Now, we don’t expect or want for God of War to become an open-world sandbox or anything that would detract from the fast-paced action and narrative structure the series has excelled at thus far, but we would love for the game to open up just a little bit more. Games like Uncharted 4 feel more open to exploration and alive with content without sacrificing their deliberate linearity. If God of War approaches its level design with games like that in mind, then we could have a much deeper and more replayable adventure once we actually get our hands on the game.
4. Side Quests
Now that God of War on PS4 is going to feature wider paths and more exploration than its more guided predecessors, and we’ve seen that the new game is going to feature an XP system rather than the traditional Red Orbs of the past, it stands to reason that there may be more to the new game than just moving from point A to point B killing everything in your way.
We’d like for the new God of War to feature more sidequests, or even optional dungeons to explore. God of War: Ascension featured a handful of optional puzzles which had lain adjacent to the main path, though we dispute the necessity of such outright brain teasers in such a momentum-focused game. For God of War on PS4, we’d like to see Kratos interact with NPCs who will ask him to slay specific monsters or explore hidden caves and recover the treasure therein.
3. Tender Moments
God of War has a reputation for being a ridiculously testosterone-fueled hack-and-slash orgy of violence. While this reputation is well-deserved, there’s also more to the games than just slicing and dicing through hordes of monsters. God of War, as previously mentioned, featured a battle in which health was regained by literally hugging Kratos’s family, and subsequent titles were punctuated with heartfelt moments of genuine drama, like Kratos’s interactions with The Last Spartan in God of War II, or the scenes with Deimos in Ghost of Sparta.
God of War on PS4 is billing itself more as a character-oriented drama than as a wild and crazy murder-fest, which all but guarantees that we’ll be seeing more subdued moments of drama, particularly between Kratos and his pre-teen son. It’s up to Santa Monica Studios and Game Director Cory Barlog (returning from God of War II and co-writing the two PSP titles) to decide upon a fair balance between eviscerating bad guys and father/son bonding and other cerebral drama.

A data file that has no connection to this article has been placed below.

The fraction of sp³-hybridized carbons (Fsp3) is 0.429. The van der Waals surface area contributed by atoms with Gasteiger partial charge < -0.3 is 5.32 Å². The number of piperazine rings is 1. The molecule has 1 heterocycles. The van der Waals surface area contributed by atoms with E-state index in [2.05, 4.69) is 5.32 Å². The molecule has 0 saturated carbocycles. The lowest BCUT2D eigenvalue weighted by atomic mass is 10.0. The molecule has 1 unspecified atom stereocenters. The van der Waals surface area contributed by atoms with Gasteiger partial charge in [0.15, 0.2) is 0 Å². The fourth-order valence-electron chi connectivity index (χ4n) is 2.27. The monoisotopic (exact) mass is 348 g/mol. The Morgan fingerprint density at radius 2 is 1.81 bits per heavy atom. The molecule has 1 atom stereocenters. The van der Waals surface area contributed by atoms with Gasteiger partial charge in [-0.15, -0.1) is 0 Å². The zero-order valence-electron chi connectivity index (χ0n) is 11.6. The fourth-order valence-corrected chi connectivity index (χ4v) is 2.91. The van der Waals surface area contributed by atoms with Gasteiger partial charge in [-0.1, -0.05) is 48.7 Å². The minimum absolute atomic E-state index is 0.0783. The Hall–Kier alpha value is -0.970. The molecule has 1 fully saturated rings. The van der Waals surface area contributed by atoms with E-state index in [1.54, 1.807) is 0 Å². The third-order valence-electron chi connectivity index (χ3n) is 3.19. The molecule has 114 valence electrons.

2. Linda Hunt
Linda Hunt is one of the most talented actors on the planet. For starters, she won an Oscar for her role as a male photographer in The Year of Living Dangerously, her stunning performance completely negating the gimmick of casting a woman as a man in a feature film. Hunt has narrated all six God of War titles, as well as playing Gaia in God of War II. Despite her meager 4’9” frame, Hunt’s voice carries the massive gravitas required to play the gargantuan Titan. Strangely, despite returning to narrate the introduction to God of War III, Linda no longer voiced Gaia, for reasons unknown to us.
Considering Gaia’s fate by the end of God of War III, we wouldn’t be stunned if Linda Hunt’s dulcet tones don’t accompany Kratos’s next adventure. However, we must acknowledge that, as much as Kratos is the face of the franchise, Linda Hunt is the definitive voice of God of War, and it just wouldn’t be the same if anybody else narrated the next chapter in Kratos’s story.
1. The Blades of Chaos
Kratos’s iconic weapons, The Blades of Chaos, are arguably more recognizable than the God of War himself. While it’s true, each of the games feature sub-weapons with their own skills to upgrade, we have to face the facts; those throwaway trinkets could never hold a candle to the awe-inspiring sight of two swords that are attached to meters-long chains that Kratos swings like something out of Cirque du Soleil.
In each subsequent entry in the series, Kratos replaced his blades with nigh-identical weapons, from The Blades of Athena in part II, to The Blades of Exile in part III. In the gameplay demo, we’ve seen Kratos wield a magical axe which he can throw and call back to him, which is awesome, but we would like to see his original weapons make some sort of appearance. Perhaps the blades could be Kratos’s primary weapons in a flashback level detailing his journey from Greece to Scandinavia?
What are you most looking forward to in this bold new direction for God of War? Do you agree with our list? Sound off in the comments below! Oh, and don’t bother with any derisive jokes comparing the game to The Last of Us; we’ve heard them all already.
Can you think of any other things we should want to see from the new God of War? Let us know in the comments!